The Ins & Outs Of At-Home Bikini Waxing

Photographed by Rockie Nolan.
If you’re reading this, you’re probably social distancing at home to help slow the spread of COVID-19. It's a small, yet incredibly significant role in fighting the novel coronavirus — but that doesn't mean it's easy. We're all dealing with a lot right now, and while our beauty routines aren't as important as the issues facing the world, maintaining a sense of self, not to mention any form of normalcy, is a powerful tool to ground ourselves during this unprecedented time.
In the wake of temporary salon and spa closures, many are taking basic beauty appointments — from gel nails to bikini waxing — into their own hands. With tons of at-home waxing kits available to order online, it might seem simple, but the reality is that it's complicated. According to San Francisco-based dermatologist Caren Campbell, MD, FAAD, many issues can arise with hot wax. "Waxing is best performed by a licensed aesthetician,” she says“Proper care must be taken to ensure the procedure causes no burns, infections, or injuries.” 
With this disclaimer in mind, know that it's not impossible to wax at home without issue if you have the right tools. If you must wax before salons open again, it's important you do it safely, so we spoke to experts to get the ins and outs of DIY hair removal.

Is waxing my bikini area at home safe?

Most experts say to avoid DIY hot waxing. "Is it possible? Yes, but waxing at home is an easy way to burn yourself, rip off the skin, or bruise," says Hanna Naranjo, an aesthetician at New York's Haven Spa. "The speed [necessary to successfully remove the wax] takes practice and if you rip too quickly, or in the incorrect way, you can bruise yourself or rip off the skin."
Still, if you're going to do it, Dr. Campbell has a few tips. "You want to make sure you aren't applying products that remove the top layers of skin or make it more sensitive," she says. In this case, any kind of chemical exfoliants, like retinol or AHAs, should be avoided for a full week beforehand.
Dr. Campbell also recommends steering clear of reusable waxes, which can spread germs and cause infection. "Viral and bacterial infections can be transmitted if the wax is reused or improperly transferred from the larger batch to the patient," she explains. Between burns and bacteria, Naranjo points out that pre-made wax strips are your best bet. "Wax that needs to be mixed and heated up is an invitation for burns and mess," she says.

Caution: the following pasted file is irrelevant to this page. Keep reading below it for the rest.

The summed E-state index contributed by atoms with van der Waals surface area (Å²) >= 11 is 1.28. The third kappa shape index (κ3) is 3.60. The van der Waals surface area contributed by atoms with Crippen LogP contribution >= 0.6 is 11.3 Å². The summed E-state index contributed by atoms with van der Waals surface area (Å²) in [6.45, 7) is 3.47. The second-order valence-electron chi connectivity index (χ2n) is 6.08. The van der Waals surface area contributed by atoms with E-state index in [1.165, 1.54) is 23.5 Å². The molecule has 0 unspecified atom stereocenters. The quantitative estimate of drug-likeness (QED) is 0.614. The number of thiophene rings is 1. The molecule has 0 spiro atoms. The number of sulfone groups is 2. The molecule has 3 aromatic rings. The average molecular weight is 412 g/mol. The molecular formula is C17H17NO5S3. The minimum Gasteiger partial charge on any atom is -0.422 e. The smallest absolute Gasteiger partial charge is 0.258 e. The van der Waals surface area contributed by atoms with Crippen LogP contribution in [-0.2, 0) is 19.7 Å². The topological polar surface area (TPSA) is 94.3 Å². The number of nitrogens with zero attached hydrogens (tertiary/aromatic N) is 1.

How do I use a wax strip?

According to Allie Melnick, general manager of Flamingo, the safest way to use a wax strip at home is on clean, dry skin. "Using a swipe of micellar water on a cotton round prior to waxing can help make sure any excess oils are removed," she says. She also recommends doing a patch test on the inside of your arm before attempting a bikini wax. Most at-home strips — like those from Flamingo, No Mo-Stache, and Glee — work the same and come ready to use.
Before waxing, the length of your hair should be taken into consideration. "For best results, make sure your hair is at least 2-5mm long," says MyAnh Nghiem, co-founder and head of communications at Glee. "If it's longer than that, you'll want to trim it down so the wax is most effective."

According to Nghiem, the best way to apply wax strips without causing irritation is in the direction of the hair's growth. Then, to remove, Melnick says to hold your skin taut, grip the end of the strip, and pull swiftly in the opposite direction of the hair's growth. "Pulling parallel and close to the skin will help minimize tension and make the process less painful," she says.
You might not get every last hair, but Melnick says it's best to avoid going back over that spot. "The skin in your pubic area is sensitive, so give it 24 hours to recover before waxing over the same spot," she says.
After waxing, Nghiem suggests avoiding alcohol-based products, deodorants, tight clothing, excessive sweating, and sex for at least a few hours to mitigate irritation, but alcohol-free moisturizer is fine. "It's important to let the area breathe," she says.

What should I do if I experience irritation from waxing at home?

If you've already waxed at home and are experiencing red skin or irritation, Dr. Campbell recommends applying hydrocortisone cream twice daily to the affected area. If your skin is left raw, she recommends cleaning it with diluted white vinegar and keeping the area moist with Vaseline. "Two cups of water and a quarter cup of white vinegar on a washcloth can help prevent infection," she says.

Is there a safer alternative?

Dr. Campbell notes that shaving is a much safer alternative, although not risk-free. "It's important not to leave the razor in the shower or any warm, moist environment where it can grow bacteria," Dr. Campbell says. "Apply shaving cream to soften the hairs, then shave in the direction of growth to avoid irritation." While shaving against the grain will provide a closer shave, it might irritate your skin more, she notes.
Dr. Campbell recommends using a four-blade razor, like Schick Titanium Quattro. "It's a great option for those allergic to nickel in other razors," she says. If red, pimple-like bumps — known as folliculitis — appear, Campbell says OTC treatments can help. "I recommend using Differin, Neutrogena Clear Pore, or a benzoyl peroxide wash to help minimize bacterial overgrowth on the skin, which can infect the hair follicle," she explains.
Ultimately, Naranjo says that it's better to be safe than sorry — especially while quarantined. "There's nothing wrong with going natural for a while," she says. "But if you can't live with the hair, then make sure you're super careful at home."
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